The New England Patriots weren't the only losers on Super Bowl weekend in Indiana.
With much of the world focused on Indianapolis hosting the big game, a local jury on Saturday convicted Indiana Secretary of State Charlie White on six felony counts, including theft and voter fraud — a crime he was supposed to prevent as the state's top election official.
A three-judge panel of the U.S. 9th Circuit Court of Appeals plans to release its ruling on the constitutionality of Calfornia's Proposition 8, which banned gay marriage in the state, at 1 p.m. ET on Tuesday (10 a.m. in California), the court just announced.
Sitting in a car with a smoker is about as close to lighting up as a nonsmoker can get.
And quite a few schoolchildren get exposed to secondhand smoke this way, according to an estimate by researchers at the Centers for Disease Control and Prevention.
About 1 in 5 nonsmoking kids in middle and high school reported sharing a car with a smoker who had lit up within a week of answering a survey in 2009. The researcher say the survey, which included responses from thousands of students, give an accurate snapshot of what's happening across the country.
There was a little humor in The Boston Globe's special Super Bowl section this morning. It featured an all-caps headline delivering the bad news to Patriot fans that its team had repeated its 2008 defeat. It also featured a photo of a dejected Tom Brady.
But if you looked at the upper right-hand corner (click on the photo to get a closer look), where the throw-away forecast goes, it offered a bit of consolation to its readers:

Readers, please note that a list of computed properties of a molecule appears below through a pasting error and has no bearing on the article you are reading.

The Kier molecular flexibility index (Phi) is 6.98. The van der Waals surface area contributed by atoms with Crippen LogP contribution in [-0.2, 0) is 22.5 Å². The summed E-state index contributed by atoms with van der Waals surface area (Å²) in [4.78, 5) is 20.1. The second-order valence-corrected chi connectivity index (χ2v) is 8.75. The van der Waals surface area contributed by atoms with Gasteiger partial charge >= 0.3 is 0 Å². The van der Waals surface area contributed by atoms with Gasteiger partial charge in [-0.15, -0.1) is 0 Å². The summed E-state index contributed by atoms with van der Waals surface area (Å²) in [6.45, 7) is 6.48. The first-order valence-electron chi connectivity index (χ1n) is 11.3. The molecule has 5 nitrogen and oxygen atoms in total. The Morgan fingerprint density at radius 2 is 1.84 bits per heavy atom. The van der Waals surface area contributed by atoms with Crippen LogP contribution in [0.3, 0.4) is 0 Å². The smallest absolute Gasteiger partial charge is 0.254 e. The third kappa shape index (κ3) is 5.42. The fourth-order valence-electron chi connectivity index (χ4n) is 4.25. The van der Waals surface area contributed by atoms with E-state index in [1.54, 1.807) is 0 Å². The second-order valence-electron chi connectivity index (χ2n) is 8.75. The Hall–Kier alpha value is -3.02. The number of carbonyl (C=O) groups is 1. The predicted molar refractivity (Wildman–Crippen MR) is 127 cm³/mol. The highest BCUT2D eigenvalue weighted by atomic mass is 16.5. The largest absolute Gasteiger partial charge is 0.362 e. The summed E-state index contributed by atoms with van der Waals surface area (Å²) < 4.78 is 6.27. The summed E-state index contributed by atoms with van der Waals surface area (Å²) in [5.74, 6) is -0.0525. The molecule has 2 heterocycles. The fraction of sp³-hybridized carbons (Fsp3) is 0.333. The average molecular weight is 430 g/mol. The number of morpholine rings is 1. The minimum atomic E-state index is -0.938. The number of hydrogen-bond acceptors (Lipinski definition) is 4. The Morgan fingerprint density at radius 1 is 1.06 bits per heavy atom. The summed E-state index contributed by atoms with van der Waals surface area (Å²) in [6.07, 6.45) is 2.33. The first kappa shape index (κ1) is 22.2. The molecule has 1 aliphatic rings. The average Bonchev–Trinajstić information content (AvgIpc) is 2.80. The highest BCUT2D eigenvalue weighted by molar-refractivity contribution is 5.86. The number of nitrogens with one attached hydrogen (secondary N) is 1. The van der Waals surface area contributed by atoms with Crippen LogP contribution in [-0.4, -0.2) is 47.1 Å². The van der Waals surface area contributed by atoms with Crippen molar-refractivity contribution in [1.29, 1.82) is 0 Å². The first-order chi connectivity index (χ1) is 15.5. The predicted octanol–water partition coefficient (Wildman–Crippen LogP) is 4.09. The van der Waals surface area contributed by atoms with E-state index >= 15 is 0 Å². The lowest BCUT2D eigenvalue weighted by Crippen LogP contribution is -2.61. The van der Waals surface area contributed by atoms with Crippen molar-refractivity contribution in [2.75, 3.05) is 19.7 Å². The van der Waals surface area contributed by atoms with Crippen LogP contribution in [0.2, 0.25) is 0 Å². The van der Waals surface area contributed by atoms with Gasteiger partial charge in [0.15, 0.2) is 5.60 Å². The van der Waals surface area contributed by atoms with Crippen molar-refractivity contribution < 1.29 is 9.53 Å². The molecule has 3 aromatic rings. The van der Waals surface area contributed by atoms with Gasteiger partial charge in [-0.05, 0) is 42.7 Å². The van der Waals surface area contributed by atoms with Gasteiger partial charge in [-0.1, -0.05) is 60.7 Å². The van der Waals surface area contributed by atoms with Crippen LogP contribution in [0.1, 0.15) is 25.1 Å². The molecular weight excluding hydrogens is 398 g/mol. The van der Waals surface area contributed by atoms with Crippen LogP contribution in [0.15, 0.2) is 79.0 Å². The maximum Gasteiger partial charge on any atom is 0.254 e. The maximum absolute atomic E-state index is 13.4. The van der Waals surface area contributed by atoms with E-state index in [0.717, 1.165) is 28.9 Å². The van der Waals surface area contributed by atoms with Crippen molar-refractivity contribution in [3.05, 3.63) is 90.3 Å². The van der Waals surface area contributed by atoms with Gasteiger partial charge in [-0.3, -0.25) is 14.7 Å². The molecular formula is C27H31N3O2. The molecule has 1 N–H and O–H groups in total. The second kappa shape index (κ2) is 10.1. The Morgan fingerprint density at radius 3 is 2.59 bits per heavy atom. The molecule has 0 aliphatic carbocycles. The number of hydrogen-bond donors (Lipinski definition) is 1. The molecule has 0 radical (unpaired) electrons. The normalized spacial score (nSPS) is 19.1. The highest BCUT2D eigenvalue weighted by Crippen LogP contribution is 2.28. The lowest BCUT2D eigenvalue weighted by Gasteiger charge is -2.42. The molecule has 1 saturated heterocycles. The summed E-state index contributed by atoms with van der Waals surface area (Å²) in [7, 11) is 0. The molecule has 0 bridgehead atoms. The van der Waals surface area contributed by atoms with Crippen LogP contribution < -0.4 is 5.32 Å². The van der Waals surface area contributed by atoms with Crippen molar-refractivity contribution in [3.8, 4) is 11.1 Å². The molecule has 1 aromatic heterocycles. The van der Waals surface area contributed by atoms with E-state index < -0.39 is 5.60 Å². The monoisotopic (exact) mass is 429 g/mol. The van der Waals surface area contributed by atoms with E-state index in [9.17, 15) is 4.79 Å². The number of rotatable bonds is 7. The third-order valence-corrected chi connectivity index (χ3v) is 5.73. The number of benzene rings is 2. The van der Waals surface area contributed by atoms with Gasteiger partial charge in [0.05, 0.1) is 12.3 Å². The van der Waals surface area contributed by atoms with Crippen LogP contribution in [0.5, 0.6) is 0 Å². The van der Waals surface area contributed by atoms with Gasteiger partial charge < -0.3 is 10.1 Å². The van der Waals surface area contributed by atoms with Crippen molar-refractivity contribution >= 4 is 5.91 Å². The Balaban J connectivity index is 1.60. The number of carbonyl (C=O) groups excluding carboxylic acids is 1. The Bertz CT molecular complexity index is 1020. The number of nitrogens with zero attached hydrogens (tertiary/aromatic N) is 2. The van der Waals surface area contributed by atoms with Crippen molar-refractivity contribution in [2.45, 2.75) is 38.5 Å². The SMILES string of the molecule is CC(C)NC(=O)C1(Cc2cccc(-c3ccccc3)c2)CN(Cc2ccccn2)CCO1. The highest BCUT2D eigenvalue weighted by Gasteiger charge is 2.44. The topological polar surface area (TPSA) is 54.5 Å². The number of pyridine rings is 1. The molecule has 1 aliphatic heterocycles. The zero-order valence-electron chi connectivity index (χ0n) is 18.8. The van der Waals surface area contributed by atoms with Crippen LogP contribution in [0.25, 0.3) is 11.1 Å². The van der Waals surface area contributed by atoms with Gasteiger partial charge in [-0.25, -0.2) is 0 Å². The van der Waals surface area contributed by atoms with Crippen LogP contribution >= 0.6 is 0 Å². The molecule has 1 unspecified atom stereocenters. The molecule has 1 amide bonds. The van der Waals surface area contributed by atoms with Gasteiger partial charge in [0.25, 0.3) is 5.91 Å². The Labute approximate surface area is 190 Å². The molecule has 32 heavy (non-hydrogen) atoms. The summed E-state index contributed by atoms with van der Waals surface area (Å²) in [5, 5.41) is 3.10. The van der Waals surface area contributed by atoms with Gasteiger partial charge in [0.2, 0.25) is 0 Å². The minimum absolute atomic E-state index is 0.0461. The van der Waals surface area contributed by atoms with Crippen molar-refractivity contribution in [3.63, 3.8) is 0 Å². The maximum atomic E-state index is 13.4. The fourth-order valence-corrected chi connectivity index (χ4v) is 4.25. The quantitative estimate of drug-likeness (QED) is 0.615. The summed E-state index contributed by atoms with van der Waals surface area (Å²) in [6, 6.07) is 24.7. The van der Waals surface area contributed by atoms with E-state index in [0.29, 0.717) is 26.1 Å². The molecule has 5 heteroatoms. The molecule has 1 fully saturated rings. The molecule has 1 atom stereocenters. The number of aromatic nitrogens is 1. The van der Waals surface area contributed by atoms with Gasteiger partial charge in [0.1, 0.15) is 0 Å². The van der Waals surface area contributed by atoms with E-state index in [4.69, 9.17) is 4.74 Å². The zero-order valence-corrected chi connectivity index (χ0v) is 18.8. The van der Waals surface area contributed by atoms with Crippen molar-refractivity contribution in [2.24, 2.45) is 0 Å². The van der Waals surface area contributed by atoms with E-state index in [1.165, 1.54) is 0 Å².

"I'm sorry, goodbye," Josh Powell wrote in an email to his attorney just before he apparently ignited an explosive fire Sunday that took not just his life but those of his 5- and 7-year-old sons, authorities say.
The tragic events at Powell's home in Graham, Wash., came nearly three years after the disappearance of Powell's wife Susan and the emergence of Powell as the only "person of interest" in the case. Throughout, he maintained his innocence.
Sport's highest court has stripped Spanish cyclist Alberto Contador of his 2010 Tour de France title.
The Court of Arbitration for Sport rejected the Spanish Cycling Federation's decision that said Contador had accidentally ingested clenbuterol, a performance enhancing drug, by eating a contaminated steak.
The CAS was deciding on an appeal launched by the World Anti-Doping Agency (WADA) and the International Cycling Union (UCI).
President Obama has signed an executive order blocking the movement of "all property and interests in property of the government of Iran, including the Central Bank of Iran," if the assets are in the U.S. or are controlled by an American or U.S. entity at foreign branches of U.S. institutions.
An injured man arrives at a hospital in Chengdu on a stretcher following an explosion at an electronics factory owned by Foxconn Technology Group, which makes many Apple products. Poor working conditions and low pay at such factories has made many consumers push for Apple to contract work more selectively.
Originally published on Mon February 6, 2012 7:31 am
Saying that "these Americans have done absolutely nothing wrong," the U.S. ambassador to the United Nations this morning called on Egypt to immediately allow 19 U.S. citizens to leave that country and to drop plans to accuse them of illegally funding groups that oppose Egypt's ruling military regime.
Elizabeth was just 25 and visiting the then-colony of Kenya, when word came her father the King had died. The royals will celebrate her Diamond Jubilee by visiting the nations that once made up the British empire.
Activists say this image, taken from a video uploaded to YouTube, shows Syrians outside a field hospital in Homs earlier today. Blood stains the sidewalk. Because few foreign journalists are inside Syria, images such as this cannot be independently verified.
Steve Inskeep talks with Kelly McEvers about the violence in Homs